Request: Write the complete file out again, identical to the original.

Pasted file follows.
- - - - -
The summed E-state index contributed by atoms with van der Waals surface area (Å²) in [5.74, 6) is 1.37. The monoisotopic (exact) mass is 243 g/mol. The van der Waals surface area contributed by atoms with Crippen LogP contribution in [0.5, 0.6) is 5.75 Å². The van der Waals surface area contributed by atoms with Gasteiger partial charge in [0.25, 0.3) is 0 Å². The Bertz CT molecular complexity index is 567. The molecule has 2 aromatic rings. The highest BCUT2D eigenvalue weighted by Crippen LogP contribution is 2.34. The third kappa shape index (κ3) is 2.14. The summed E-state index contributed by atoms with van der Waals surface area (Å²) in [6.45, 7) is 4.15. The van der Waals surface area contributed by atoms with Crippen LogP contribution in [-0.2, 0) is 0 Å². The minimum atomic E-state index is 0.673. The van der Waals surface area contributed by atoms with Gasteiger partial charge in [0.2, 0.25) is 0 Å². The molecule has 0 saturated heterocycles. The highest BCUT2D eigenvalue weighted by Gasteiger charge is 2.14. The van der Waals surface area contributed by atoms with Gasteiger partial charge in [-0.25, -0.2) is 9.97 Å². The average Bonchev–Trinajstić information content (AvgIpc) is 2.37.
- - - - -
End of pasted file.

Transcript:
The summed E-state index contributed by atoms with van der Waals surface area (Å²) in [5.74, 6) is 1.37. The monoisotopic (exact) mass is 243 g/mol. The van der Waals surface area contributed by atoms with Crippen LogP contribution in [0.5, 0.6) is 5.75 Å². The van der Waals surface area contributed by atoms with Gasteiger partial charge in [0.25, 0.3) is 0 Å². The Bertz CT molecular complexity index is 567. The molecule has 2 aromatic rings. The highest BCUT2D eigenvalue weighted by Crippen LogP contribution is 2.34. The third kappa shape index (κ3) is 2.14. The summed E-state index contributed by atoms with van der Waals surface area (Å²) in [6.45, 7) is 4.15. The van der Waals surface area contributed by atoms with Crippen LogP contribution in [-0.2, 0) is 0 Å². The minimum atomic E-state index is 0.673. The van der Waals surface area contributed by atoms with Gasteiger partial charge in [0.2, 0.25) is 0 Å². The molecule has 0 saturated heterocycles. The highest BCUT2D eigenvalue weighted by Gasteiger charge is 2.14. The van der Waals surface area contributed by atoms with Gasteiger partial charge in [-0.25, -0.2) is 9.97 Å². The average Bonchev–Trinajstić information content (AvgIpc) is 2.37.